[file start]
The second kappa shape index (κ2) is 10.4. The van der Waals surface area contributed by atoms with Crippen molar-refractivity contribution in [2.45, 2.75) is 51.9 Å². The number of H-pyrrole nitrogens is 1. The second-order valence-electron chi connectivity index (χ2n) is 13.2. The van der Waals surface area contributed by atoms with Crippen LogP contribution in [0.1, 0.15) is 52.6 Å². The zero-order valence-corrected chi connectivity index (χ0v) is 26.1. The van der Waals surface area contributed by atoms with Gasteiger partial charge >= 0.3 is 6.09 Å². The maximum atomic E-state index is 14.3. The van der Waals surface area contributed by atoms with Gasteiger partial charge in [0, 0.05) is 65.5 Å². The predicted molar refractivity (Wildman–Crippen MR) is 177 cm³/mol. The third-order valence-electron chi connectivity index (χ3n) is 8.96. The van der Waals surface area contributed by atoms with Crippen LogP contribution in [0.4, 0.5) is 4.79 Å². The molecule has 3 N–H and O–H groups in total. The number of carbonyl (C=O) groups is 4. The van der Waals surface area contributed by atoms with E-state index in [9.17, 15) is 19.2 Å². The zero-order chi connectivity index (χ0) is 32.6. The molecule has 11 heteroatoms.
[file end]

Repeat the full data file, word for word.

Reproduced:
The second kappa shape index (κ2) is 10.4. The van der Waals surface area contributed by atoms with Crippen molar-refractivity contribution in [2.45, 2.75) is 51.9 Å². The number of H-pyrrole nitrogens is 1. The second-order valence-electron chi connectivity index (χ2n) is 13.2. The van der Waals surface area contributed by atoms with Crippen LogP contribution in [0.1, 0.15) is 52.6 Å². The zero-order valence-corrected chi connectivity index (χ0v) is 26.1. The van der Waals surface area contributed by atoms with Gasteiger partial charge >= 0.3 is 6.09 Å². The maximum atomic E-state index is 14.3. The van der Waals surface area contributed by atoms with Gasteiger partial charge in [0, 0.05) is 65.5 Å². The predicted molar refractivity (Wildman–Crippen MR) is 177 cm³/mol. The third-order valence-electron chi connectivity index (χ3n) is 8.96. The van der Waals surface area contributed by atoms with Crippen LogP contribution in [0.4, 0.5) is 4.79 Å². The molecule has 3 N–H and O–H groups in total. The number of carbonyl (C=O) groups is 4. The van der Waals surface area contributed by atoms with E-state index in [9.17, 15) is 19.2 Å². The zero-order chi connectivity index (χ0) is 32.6. The molecule has 11 heteroatoms.